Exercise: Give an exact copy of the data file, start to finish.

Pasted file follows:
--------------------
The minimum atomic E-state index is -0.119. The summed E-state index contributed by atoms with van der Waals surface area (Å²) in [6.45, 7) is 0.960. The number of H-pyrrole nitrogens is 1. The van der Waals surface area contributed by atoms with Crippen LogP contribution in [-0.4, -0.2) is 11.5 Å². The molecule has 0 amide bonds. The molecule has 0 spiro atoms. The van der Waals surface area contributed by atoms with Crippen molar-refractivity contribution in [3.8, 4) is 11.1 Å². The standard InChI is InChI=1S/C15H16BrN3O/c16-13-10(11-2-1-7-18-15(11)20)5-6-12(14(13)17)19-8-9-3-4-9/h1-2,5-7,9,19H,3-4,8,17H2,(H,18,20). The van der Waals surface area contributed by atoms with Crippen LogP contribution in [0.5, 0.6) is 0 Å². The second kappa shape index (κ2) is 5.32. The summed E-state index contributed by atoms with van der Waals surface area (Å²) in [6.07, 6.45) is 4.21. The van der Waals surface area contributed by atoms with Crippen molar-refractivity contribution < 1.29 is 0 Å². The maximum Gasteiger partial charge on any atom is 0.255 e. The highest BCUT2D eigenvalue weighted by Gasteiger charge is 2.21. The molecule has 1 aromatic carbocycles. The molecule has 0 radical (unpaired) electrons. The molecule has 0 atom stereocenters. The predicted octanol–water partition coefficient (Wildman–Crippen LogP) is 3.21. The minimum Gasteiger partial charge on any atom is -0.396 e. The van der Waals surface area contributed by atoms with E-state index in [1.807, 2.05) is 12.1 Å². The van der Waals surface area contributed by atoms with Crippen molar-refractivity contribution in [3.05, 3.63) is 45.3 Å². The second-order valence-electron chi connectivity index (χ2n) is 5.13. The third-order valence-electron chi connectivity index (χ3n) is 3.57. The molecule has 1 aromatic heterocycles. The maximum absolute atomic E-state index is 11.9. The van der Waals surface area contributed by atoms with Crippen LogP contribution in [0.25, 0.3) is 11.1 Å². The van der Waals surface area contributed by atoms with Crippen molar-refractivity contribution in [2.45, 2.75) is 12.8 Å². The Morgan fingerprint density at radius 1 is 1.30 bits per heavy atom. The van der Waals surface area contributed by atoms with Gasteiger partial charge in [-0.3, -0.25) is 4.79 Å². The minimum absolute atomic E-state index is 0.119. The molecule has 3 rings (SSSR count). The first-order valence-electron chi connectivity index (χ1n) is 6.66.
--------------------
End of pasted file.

The minimum atomic E-state index is -0.119. The summed E-state index contributed by atoms with van der Waals surface area (Å²) in [6.45, 7) is 0.960. The number of H-pyrrole nitrogens is 1. The van der Waals surface area contributed by atoms with Crippen LogP contribution in [-0.4, -0.2) is 11.5 Å². The molecule has 0 amide bonds. The molecule has 0 spiro atoms. The van der Waals surface area contributed by atoms with Crippen molar-refractivity contribution in [3.8, 4) is 11.1 Å². The standard InChI is InChI=1S/C15H16BrN3O/c16-13-10(11-2-1-7-18-15(11)20)5-6-12(14(13)17)19-8-9-3-4-9/h1-2,5-7,9,19H,3-4,8,17H2,(H,18,20). The van der Waals surface area contributed by atoms with Crippen LogP contribution in [0.5, 0.6) is 0 Å². The second kappa shape index (κ2) is 5.32. The summed E-state index contributed by atoms with van der Waals surface area (Å²) in [6.07, 6.45) is 4.21. The van der Waals surface area contributed by atoms with Crippen molar-refractivity contribution < 1.29 is 0 Å². The maximum Gasteiger partial charge on any atom is 0.255 e. The highest BCUT2D eigenvalue weighted by Gasteiger charge is 2.21. The molecule has 1 aromatic carbocycles. The molecule has 0 radical (unpaired) electrons. The molecule has 0 atom stereocenters. The predicted octanol–water partition coefficient (Wildman–Crippen LogP) is 3.21. The minimum Gasteiger partial charge on any atom is -0.396 e. The van der Waals surface area contributed by atoms with E-state index in [1.807, 2.05) is 12.1 Å². The van der Waals surface area contributed by atoms with Crippen molar-refractivity contribution in [3.05, 3.63) is 45.3 Å². The second-order valence-electron chi connectivity index (χ2n) is 5.13. The third-order valence-electron chi connectivity index (χ3n) is 3.57. The molecule has 1 aromatic heterocycles. The maximum absolute atomic E-state index is 11.9. The van der Waals surface area contributed by atoms with Crippen LogP contribution in [0.25, 0.3) is 11.1 Å². The van der Waals surface area contributed by atoms with Crippen molar-refractivity contribution in [2.45, 2.75) is 12.8 Å². The Morgan fingerprint density at radius 1 is 1.30 bits per heavy atom. The van der Waals surface area contributed by atoms with Gasteiger partial charge in [-0.3, -0.25) is 4.79 Å². The minimum absolute atomic E-state index is 0.119. The molecule has 3 rings (SSSR count). The first-order valence-electron chi connectivity index (χ1n) is 6.66.